Driving The Latest Deluxe Wagon, BMW 5 Series Touring – Forbes
Once-upon-a-time station wagons were cool. Then along came the SUV and they lost their luster. Growing up in the seventies, most of our friends drove wagons for they offered a logical layout – sedan seating and driving comfort, twinned with a deep trunk and a long roof to hold a couple of racks to secure bikes, a tent, a canoe even. Ours was a white Peugeot 504 Familiale, with three seat rows covered in dashing light blue leather. In what was to become the first of my many epic road trips, we drove this practical and handsome motor car across continents from Paris to Tehran. So, it makes me smile to see the humble wagon having a come-back.
There are some great deluxe wagons on the market yet few do justice to this genre more so than Volvo with the V90 and Mercedes with the most classic of all estates, the E-Class. So, I was intrigued to see how the new BMW 5 Series Touring compared. The trick with wagons is to keep it simple, avoid too much visual drama or decorative elements. The wagon vernacular is that of practicality with a certain nonchalance. This is not an aggressive SUV; it isn’t a show-off nor a bully. The wagon driver is most likely active and at the heart of the design must be cabin comfort and the trunk.
The first BMW 5 Series Touring arrived in 1991 aimed at small families. It premiered the split tailgate, a pioneering feature that remains at the heart of this latest car. It is a seemingly simple design initiative, offering a practical solution for loading small items without having to open the entire trunk. Having reversed too close to a wall, I was able to put this feature to the test. By simply opening the hinged rear window, I could easily access the luggage compartment.
Inside is spacious with plenty of head and leg room for six normal size adults to travel in comfort. The square-shaped boot offers 570-liters of luggage space with the seats in place, as well as extra storage compartments hidden under the floor, ideal for placing smaller items such as laptops. For loading long or bigger items, a handy electric release button at the tailgate opening simply flips down the split-folding rear seats to reveal a vast internal flat space.
There is a decent selection of engines to choose from with the most economical being the 187bhp 2.0-liter 520d which emits just 119g/km of CO2. The range of petrol engines on offer include a 2.0-liter four-cylinder motors with 182bhp in the 520i and the 249bhp in the 530i. The top-of-the-range is the 3.0-liter six-cylinder with 335bhp and 0- 62mph in just 5.1 seconds. All come paired with eight-speed automatic gearbox on full-auto or manual paddles positioned behind the steering wheel. The xDrive versions with four-wheel drive capabilities expect to make up almost half the sales, as they tend to work that little bit harder in poorer weather conditions.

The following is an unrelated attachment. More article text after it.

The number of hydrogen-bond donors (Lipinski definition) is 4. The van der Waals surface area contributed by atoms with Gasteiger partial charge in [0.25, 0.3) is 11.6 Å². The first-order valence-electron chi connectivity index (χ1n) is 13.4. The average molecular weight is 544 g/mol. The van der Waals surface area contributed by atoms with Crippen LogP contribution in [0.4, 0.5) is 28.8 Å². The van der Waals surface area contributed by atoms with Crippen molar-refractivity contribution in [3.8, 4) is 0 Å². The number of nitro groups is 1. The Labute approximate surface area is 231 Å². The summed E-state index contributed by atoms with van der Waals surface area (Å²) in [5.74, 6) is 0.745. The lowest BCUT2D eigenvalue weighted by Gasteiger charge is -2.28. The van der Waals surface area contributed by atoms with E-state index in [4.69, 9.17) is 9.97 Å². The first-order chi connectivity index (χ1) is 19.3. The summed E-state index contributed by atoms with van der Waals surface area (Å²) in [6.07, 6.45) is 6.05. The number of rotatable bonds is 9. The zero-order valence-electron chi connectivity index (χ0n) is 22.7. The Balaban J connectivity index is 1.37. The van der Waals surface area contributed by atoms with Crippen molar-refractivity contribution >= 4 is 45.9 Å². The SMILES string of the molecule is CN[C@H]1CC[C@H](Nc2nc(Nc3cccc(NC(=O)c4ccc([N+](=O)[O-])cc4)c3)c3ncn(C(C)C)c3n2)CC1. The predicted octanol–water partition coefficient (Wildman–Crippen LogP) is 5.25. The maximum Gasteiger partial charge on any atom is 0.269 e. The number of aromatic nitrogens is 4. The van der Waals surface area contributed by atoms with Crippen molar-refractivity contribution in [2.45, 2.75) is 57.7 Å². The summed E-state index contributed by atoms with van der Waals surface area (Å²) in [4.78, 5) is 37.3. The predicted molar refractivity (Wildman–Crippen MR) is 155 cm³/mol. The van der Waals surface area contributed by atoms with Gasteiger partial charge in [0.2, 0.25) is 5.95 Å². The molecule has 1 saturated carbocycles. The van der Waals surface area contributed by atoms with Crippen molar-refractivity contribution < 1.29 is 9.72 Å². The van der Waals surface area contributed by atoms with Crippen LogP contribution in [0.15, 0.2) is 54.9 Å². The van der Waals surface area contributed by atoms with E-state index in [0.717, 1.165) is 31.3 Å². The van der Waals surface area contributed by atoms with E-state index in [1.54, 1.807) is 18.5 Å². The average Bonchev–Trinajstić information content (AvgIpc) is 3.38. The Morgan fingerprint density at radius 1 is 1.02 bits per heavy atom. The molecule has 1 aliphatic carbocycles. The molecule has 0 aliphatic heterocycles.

Much like the 5 Series sedan sibling, the Touring is a tech gadget-on-wheels. It connects you seamlessly to your work, family, friends and the wider world through social media whilst on the move. If you happen to nod off, the car will alert you, perhaps take to a little autonomy, whilst the sophisticated navigation on-board will guide you seamlessly to any destination. Driving visibility is good, even for someone of my smaller size, thanks to the wide windscreen and slender front pillars. Parking can be assisted with the optional extra reversing camera, 360-degree bird’s eye view monitor and self-park aid.
BMW tends to have an intellectual approach to design and the 5 Series Touring is testimony to this. Much like the sedan sibling, this car has a serene sensibility – the exterior and interior design evoke European refinement. There are no silly surface decorations here – no element of the Touring is frivolous styling. Instead, everything is there for a reason, positioned logically and treated with authenticity.
The 5 Series Touring would make an ideal work commute vehicle but then transform at weekends to escort the family to an impromptu camping weekend or a ski trip. It is handsome to be a great city car, yet, especially with xDrive, rugged enough to be at home off the tarmac. BMW is calling it the “business all-rounder” and it really lives up to this label. For me, it is a perfect example of the deluxe wagon for the twenty-first century.